It was a little eerie returning home on Saturday evening. My wife and I went to see the Oscar-nominated SF Fairy Tale, The Shape of Water. It was cold, terribly cold. With the wind chill it was approaching -30 Celsius (below -20 Fahrenheit). As I got out of the car I smelled wood burning in the frozen air, and I remembered the night of Feb 3rd to 4th, 1990.
That night was bitter cold–even colder than the early hours of yesterday morning. My father and his girlfriend had been out for the evening, while my siblings and I watched hockey and found our way to bed. In the middle of the night I was awoken by the smell of wood burning, and then my sister was in my room. The house was on fire and my father was battling the fire in the kitchen. In terror and confusion, we found our way into the Arctic night. In the seconds that it took to move away from our burning home, the wet cloth I had for breathing was frozen in my hand. My father stood for a moment on the threshold, looked at us, then went into the house for my baby brother.
We never saw either of them again. My father was nearly 34, and my brother was nearly 3. I was 14 at the time.
The 4th of February is that day of memory for me. I’ve talked before about the power of grief, of loss, and of what it means to have an event like this in our past. Life moves ever on and on, though, and so does love and loss. The 2016 anniversary of Feb 4th was spent in St. Martha’s Hospital in Antigonish, Nova Scotia, at the bedside of my dying mother. She succumbed to cancer a week later on Feb 12th, 2016. She was 61.
What followed was a profound period of grief for me. It was unlike anything I have ever experienced, less emotional than physiological. I largely hid this experience from people in the community–not because of shame, but because I did not always know what I was experiencing.
In the wake of her death, I thought I was mostly okay. I wrote an intimate and elaborate obituary that I thought she would be proud of. Almost immediately I went back to work. It was not until last summer, a year and a half after my mother’s passing, that I started to see clearly. In all the time I thought I was on my own street, I was in a gray town of choking mist and indistinct buildings. Last summer, in my garden, my fingers in dirt, colours started to peek out of the gloom. About a month ago I began to breathe more clearly again.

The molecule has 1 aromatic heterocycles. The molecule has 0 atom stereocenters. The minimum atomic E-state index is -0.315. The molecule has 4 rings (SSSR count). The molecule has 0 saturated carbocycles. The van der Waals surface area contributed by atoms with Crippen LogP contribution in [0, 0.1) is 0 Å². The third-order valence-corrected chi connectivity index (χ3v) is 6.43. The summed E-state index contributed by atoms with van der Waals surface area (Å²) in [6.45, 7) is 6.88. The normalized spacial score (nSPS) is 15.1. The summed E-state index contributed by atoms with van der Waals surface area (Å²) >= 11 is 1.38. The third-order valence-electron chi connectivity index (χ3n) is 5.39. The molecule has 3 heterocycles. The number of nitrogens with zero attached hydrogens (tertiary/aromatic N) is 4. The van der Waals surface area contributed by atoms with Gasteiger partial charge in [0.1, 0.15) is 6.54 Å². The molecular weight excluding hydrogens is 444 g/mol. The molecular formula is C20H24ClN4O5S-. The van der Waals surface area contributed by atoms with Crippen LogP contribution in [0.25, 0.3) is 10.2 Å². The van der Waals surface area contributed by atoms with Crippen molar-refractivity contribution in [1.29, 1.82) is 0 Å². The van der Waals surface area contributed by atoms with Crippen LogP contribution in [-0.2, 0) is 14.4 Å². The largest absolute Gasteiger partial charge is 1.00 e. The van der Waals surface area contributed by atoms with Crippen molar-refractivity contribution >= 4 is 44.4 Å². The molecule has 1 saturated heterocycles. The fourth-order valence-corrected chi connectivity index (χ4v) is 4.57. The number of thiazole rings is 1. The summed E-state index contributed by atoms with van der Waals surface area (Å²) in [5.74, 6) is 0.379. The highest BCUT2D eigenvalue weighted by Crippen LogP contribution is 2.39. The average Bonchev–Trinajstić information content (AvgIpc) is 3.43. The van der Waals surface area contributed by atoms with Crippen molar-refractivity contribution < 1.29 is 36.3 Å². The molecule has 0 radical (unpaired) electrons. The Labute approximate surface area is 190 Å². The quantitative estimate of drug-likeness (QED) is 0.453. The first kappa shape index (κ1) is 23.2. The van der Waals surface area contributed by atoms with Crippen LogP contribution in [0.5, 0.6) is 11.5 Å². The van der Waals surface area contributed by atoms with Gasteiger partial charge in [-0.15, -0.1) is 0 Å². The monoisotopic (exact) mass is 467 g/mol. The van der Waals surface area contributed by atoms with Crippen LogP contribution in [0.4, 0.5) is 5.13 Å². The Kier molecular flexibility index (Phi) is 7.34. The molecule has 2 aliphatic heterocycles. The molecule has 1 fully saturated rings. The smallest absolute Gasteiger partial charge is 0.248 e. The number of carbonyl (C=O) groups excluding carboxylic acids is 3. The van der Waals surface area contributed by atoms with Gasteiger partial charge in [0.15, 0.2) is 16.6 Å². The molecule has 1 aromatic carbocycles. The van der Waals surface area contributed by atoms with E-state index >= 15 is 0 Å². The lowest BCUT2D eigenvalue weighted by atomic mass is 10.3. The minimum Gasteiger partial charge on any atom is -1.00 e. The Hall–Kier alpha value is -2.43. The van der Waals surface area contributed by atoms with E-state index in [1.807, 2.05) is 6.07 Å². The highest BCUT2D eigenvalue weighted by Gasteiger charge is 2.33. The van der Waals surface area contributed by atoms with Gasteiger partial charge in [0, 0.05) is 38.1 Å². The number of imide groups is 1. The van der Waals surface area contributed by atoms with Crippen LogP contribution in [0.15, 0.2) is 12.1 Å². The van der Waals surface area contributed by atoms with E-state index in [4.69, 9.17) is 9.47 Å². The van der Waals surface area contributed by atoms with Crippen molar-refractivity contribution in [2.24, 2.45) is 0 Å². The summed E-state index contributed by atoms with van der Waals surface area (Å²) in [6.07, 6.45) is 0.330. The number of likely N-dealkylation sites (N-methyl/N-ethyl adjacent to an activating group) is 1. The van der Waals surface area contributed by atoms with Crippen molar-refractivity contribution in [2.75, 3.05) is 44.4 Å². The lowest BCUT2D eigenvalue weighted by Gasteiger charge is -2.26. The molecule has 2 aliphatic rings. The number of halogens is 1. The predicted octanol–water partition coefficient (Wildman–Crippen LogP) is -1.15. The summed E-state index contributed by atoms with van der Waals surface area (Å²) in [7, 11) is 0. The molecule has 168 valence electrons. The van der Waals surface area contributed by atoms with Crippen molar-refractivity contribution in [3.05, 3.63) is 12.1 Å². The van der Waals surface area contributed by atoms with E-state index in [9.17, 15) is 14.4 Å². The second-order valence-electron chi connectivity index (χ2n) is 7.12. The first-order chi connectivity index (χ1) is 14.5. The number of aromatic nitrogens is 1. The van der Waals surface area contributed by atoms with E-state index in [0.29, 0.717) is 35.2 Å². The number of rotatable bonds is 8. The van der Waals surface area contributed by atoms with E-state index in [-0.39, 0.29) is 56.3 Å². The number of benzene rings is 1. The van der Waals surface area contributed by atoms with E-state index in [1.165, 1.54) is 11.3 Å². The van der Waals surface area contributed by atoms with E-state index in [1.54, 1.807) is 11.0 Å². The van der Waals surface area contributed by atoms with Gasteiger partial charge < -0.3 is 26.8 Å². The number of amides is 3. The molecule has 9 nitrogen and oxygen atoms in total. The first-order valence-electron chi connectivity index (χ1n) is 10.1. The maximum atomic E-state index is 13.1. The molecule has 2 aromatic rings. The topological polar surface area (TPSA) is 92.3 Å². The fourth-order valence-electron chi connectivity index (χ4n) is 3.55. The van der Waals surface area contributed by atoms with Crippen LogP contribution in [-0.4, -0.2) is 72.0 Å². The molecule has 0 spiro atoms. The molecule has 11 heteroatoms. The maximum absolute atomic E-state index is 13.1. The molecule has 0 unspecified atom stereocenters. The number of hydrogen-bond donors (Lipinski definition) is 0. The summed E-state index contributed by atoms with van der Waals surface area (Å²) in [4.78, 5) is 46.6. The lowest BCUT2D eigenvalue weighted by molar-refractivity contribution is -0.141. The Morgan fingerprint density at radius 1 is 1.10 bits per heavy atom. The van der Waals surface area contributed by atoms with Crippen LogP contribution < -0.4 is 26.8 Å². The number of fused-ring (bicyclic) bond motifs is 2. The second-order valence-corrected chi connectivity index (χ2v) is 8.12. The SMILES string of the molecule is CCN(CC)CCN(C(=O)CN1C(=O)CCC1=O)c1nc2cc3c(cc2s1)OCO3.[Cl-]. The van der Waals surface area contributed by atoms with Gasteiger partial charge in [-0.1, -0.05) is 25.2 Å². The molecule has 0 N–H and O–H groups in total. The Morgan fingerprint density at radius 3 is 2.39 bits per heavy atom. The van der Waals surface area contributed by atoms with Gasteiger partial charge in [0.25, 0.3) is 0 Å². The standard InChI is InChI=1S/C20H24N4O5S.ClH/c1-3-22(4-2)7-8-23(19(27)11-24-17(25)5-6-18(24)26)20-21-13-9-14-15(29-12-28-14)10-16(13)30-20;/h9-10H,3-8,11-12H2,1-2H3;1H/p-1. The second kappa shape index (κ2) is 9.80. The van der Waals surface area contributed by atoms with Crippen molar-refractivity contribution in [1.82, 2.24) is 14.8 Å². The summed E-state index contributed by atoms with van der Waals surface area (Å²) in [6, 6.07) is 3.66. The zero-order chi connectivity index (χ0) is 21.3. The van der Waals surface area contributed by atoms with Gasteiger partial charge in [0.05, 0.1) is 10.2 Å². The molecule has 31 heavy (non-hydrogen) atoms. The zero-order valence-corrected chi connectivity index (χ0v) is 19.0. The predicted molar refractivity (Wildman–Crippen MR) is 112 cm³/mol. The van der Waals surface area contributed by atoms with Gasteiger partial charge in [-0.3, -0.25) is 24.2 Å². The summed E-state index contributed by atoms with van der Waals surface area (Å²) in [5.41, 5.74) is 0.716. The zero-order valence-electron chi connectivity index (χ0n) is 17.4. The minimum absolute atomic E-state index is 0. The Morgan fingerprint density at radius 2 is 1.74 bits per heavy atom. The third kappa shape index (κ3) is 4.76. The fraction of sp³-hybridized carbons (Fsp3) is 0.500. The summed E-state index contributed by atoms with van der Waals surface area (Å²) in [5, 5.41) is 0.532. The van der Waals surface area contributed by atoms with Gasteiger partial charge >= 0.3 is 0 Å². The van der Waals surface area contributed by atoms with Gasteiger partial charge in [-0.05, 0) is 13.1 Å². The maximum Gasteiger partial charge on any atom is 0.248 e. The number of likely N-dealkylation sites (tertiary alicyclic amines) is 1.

I never understood, even in all the moments of grief and loss in my relatively short life, what this experience could be like.
I teach a C.S. Lewis course at The King’s College in New York City. This past week they experienced a very personal moment of loss. Distant though I was, I could see from afar how many in the campus were reeling, and generally how strong the response of staff and students was to the tragedy. I decided to add a short lecture to my course on the Fiction and Fantasy of C.S. Lewis. This lecture considers Lewis’ A Grief Observed, using my own story of loss and Lewis’ memoir of grief to draw out seven lessons we can learn about grief. While I don’t talk about the lasting damage that my period of grief has caused–my current clarity negates nothing of the past–I do share personally with my TKC students as I invite them to think Christianly about grief.
And I thought I would share the lecture with you. If this can be helpful in your own experience of grief, or in support of your thoughts about the problem of suffering in our world, or in your study of C.S. Lewis, I hope you will feel free to share it. If your own grief is very close and keen, it might perhaps be wise to come back to this in the days ahead. An intellectual response to pain is poor fare for those starving of loneliness or loss. But for those that are ready to think about grief–and to know the experience of the community of mourners in the world around you–this may be a resource for you.